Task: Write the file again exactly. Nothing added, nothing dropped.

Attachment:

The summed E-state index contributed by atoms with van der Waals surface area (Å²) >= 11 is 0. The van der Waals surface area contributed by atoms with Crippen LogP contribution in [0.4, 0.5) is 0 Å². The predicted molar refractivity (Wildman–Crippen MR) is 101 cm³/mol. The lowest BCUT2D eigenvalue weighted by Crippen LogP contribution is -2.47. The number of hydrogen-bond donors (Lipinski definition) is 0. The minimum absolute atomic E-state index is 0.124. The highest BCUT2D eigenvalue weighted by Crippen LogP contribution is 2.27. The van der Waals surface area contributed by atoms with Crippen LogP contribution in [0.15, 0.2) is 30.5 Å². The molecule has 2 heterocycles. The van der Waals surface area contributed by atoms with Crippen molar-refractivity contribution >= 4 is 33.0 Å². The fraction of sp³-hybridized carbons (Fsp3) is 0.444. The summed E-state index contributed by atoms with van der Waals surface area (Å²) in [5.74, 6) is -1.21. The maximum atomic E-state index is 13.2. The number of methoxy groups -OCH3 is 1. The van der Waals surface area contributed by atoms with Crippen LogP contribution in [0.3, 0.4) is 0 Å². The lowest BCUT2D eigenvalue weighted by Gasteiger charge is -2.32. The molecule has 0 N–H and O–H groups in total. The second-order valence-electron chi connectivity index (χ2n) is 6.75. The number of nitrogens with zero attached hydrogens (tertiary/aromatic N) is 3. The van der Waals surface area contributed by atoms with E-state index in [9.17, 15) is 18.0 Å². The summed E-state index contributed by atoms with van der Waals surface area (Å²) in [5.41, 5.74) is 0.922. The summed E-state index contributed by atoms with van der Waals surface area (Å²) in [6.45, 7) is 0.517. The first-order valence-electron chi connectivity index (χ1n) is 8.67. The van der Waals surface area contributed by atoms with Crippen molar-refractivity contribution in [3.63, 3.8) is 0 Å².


The summed E-state index contributed by atoms with van der Waals surface area (Å²) >= 11 is 0. The van der Waals surface area contributed by atoms with Crippen LogP contribution in [0.4, 0.5) is 0 Å². The predicted molar refractivity (Wildman–Crippen MR) is 101 cm³/mol. The lowest BCUT2D eigenvalue weighted by Crippen LogP contribution is -2.47. The number of hydrogen-bond donors (Lipinski definition) is 0. The minimum absolute atomic E-state index is 0.124. The highest BCUT2D eigenvalue weighted by Crippen LogP contribution is 2.27. The van der Waals surface area contributed by atoms with Crippen LogP contribution in [0.15, 0.2) is 30.5 Å². The molecule has 2 heterocycles. The van der Waals surface area contributed by atoms with Crippen molar-refractivity contribution >= 4 is 33.0 Å². The fraction of sp³-hybridized carbons (Fsp3) is 0.444. The summed E-state index contributed by atoms with van der Waals surface area (Å²) in [5.74, 6) is -1.21. The maximum atomic E-state index is 13.2. The number of methoxy groups -OCH3 is 1. The van der Waals surface area contributed by atoms with Crippen LogP contribution in [0.3, 0.4) is 0 Å². The lowest BCUT2D eigenvalue weighted by Gasteiger charge is -2.32. The molecule has 0 N–H and O–H groups in total. The second-order valence-electron chi connectivity index (χ2n) is 6.75. The number of nitrogens with zero attached hydrogens (tertiary/aromatic N) is 3. The van der Waals surface area contributed by atoms with E-state index in [9.17, 15) is 18.0 Å². The summed E-state index contributed by atoms with van der Waals surface area (Å²) in [5.41, 5.74) is 0.922. The summed E-state index contributed by atoms with van der Waals surface area (Å²) in [6.45, 7) is 0.517. The first-order valence-electron chi connectivity index (χ1n) is 8.67. The van der Waals surface area contributed by atoms with Crippen molar-refractivity contribution in [3.63, 3.8) is 0 Å².